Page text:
Answers to Questions: Effect of Continuing Medical Education Strategies

Response Paper

Student A

The number of researches devoted to evidence-based medicine proves that this practice is gaining more and more attention. Some may argue that evidence-based medicine is simply modernization of old principles, but it is not true. Instead, evidence-based medicine is a combination of the past experiences with modern clinical expertise. I agree with the student that evidence-based medicine is not limited to research and evidence. For me, evidence-based medicine is medical philosophy that aims at finding the best suitable solution for particular patient. (Davis et al., 1995) Therefore, evidence-medicine should be taught and practiced. Tutorials are of great help for this purpose as they provide detailed information, graphs and diagrams addressing interesting points, clinical expertise and clinical decisions. Of course, evidence-based medicine should be viewed as affective way to improve initiatives and clinical decisions. From student’s practical experience we see that evidence-based medicine has assisted him in choosing the best practice decisions.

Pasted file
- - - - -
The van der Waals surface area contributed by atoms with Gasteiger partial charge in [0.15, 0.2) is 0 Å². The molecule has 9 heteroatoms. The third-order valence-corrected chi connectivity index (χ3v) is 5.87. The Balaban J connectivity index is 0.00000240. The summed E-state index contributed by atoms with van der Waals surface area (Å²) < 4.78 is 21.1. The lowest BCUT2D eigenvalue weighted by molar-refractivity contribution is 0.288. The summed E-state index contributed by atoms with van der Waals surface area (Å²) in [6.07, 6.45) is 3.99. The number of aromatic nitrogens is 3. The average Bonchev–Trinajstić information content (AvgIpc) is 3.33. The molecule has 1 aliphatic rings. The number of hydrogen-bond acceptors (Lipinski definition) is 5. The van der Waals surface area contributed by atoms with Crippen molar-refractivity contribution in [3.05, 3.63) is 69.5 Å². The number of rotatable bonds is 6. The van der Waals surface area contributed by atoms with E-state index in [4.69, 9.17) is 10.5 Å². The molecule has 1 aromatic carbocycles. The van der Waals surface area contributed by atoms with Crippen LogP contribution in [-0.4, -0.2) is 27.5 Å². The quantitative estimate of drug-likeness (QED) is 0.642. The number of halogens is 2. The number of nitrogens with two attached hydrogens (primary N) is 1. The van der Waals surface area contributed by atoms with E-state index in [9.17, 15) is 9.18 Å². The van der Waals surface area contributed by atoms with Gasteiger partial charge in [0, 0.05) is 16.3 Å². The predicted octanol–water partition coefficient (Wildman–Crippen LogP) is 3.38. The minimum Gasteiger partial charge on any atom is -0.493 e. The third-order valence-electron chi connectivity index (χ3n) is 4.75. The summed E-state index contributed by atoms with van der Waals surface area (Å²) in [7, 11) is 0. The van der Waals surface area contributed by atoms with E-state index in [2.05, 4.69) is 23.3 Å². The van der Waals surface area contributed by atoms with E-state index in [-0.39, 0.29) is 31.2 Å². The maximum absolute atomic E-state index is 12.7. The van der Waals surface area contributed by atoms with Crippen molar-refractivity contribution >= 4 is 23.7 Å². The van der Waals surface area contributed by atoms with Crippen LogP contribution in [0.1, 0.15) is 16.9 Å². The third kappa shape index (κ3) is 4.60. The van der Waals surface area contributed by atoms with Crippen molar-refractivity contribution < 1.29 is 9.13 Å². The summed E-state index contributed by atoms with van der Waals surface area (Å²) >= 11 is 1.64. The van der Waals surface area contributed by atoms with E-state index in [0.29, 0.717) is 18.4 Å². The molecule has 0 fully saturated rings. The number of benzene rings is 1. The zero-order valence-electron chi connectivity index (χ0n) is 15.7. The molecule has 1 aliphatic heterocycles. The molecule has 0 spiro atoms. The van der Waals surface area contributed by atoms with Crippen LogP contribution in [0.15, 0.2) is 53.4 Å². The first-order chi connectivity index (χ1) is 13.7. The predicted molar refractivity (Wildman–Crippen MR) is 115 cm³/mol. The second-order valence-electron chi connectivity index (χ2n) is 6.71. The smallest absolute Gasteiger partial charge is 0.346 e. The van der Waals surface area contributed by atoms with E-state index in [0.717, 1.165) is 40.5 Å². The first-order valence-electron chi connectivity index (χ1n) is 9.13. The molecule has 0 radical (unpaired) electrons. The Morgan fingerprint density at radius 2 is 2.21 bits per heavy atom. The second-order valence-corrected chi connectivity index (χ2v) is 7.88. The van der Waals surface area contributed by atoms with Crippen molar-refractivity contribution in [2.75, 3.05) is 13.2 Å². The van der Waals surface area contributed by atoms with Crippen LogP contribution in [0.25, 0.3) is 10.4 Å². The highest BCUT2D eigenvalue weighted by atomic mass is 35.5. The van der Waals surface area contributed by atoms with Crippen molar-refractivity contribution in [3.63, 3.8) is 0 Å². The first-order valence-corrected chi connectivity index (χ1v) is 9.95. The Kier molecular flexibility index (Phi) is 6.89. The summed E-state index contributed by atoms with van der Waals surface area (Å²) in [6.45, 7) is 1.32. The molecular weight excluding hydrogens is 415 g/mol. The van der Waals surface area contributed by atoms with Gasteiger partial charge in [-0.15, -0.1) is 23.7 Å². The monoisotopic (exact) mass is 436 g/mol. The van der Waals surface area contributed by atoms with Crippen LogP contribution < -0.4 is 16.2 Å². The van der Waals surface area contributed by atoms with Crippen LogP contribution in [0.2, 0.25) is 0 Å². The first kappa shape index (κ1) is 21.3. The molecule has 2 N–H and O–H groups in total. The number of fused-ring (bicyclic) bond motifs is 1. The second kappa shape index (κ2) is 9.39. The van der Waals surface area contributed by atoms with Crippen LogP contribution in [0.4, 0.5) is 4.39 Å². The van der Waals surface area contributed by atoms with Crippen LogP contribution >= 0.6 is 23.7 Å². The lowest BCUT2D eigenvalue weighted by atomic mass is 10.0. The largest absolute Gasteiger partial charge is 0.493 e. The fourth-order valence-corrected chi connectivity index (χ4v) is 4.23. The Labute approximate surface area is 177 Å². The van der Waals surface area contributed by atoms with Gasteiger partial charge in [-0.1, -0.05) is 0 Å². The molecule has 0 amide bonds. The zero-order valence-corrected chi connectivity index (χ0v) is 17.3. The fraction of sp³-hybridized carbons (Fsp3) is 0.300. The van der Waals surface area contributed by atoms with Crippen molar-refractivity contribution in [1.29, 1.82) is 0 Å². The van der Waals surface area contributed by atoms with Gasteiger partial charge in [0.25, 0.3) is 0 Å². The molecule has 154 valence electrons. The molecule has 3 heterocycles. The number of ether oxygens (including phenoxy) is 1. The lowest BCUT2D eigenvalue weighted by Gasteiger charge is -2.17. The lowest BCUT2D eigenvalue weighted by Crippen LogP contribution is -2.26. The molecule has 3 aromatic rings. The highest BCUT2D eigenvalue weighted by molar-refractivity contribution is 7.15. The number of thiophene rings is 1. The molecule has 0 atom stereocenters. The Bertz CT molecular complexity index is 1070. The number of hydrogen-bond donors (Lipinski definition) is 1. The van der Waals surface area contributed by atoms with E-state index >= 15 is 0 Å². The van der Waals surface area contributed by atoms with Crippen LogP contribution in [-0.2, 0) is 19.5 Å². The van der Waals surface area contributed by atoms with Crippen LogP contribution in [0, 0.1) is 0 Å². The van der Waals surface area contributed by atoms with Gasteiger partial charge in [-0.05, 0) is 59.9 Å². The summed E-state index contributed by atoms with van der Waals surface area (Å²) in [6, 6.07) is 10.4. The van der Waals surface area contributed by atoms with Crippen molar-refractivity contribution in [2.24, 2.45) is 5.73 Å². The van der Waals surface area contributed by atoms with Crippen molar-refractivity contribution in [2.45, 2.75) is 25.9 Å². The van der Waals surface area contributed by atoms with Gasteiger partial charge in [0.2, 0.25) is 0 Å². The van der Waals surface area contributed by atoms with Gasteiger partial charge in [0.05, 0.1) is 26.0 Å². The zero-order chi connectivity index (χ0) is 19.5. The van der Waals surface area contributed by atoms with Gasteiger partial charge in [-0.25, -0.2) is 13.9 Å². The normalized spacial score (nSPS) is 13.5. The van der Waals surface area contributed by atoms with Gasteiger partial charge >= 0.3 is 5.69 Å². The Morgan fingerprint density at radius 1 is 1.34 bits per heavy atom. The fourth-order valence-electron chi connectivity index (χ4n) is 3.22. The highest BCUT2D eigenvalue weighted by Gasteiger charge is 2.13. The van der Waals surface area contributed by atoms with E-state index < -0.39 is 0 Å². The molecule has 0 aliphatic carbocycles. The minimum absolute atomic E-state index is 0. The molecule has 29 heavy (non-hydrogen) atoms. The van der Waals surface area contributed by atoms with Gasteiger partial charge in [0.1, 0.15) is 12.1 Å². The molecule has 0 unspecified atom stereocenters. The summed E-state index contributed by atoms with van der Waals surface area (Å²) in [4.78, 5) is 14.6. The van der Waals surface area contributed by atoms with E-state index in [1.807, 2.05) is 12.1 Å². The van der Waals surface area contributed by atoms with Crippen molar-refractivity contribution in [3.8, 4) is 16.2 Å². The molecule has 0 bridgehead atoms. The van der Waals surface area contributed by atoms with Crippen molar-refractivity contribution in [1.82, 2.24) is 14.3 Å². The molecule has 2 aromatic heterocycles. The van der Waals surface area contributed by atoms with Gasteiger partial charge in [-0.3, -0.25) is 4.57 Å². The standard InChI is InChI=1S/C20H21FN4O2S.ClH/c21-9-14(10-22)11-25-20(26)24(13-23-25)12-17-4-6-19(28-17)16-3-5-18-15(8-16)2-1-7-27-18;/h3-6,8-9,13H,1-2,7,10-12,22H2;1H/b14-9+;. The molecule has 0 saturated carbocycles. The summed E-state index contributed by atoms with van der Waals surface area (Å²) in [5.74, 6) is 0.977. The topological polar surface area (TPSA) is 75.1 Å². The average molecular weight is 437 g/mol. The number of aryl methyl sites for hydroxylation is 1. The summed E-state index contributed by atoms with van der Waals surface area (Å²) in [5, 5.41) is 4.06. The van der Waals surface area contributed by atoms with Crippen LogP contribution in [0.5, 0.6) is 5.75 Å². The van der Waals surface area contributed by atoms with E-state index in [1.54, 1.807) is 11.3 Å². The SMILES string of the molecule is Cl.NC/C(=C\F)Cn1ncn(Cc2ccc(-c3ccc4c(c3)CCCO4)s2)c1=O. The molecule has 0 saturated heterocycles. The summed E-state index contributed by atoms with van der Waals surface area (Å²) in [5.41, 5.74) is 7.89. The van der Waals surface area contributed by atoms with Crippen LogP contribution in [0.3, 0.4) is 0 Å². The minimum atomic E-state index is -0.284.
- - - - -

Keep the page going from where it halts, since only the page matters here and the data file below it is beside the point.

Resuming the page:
Student B

From this response we see that the student is neophyte in evidence-based medicine, but he seems to be greatly interested in it as far as he came across the unknown information. Evidence-based medicine offers excellent opportunity to utilize source, to categorize information and organize it in necessary way. (Sibley, 1982) And that is the key benefit for many students who are on a par with figures and numbers. I agree that evidence-based practice plays important role in medicine, and further research is needed to extend existing information about its opportunities and limitations. Medical field is swiftly changing as new methods of treatment appear. Thus, evidence-based medicine recommends forgetting what has been learnt in school and to become open to new information. Medical community should be equipped with knowledge of new available techniques and practices.


Davis, D A, et al. (1995). Changing Physician Performance. A Systematic Review of the Effect of Continuing Medical Education Strategies. JAMA, 274, pp. 700-701.

Sibley, J. C. (1982). A Randomized Trial of Continuing Medical Education. N Engl J Med, 306, pp. 511-515.

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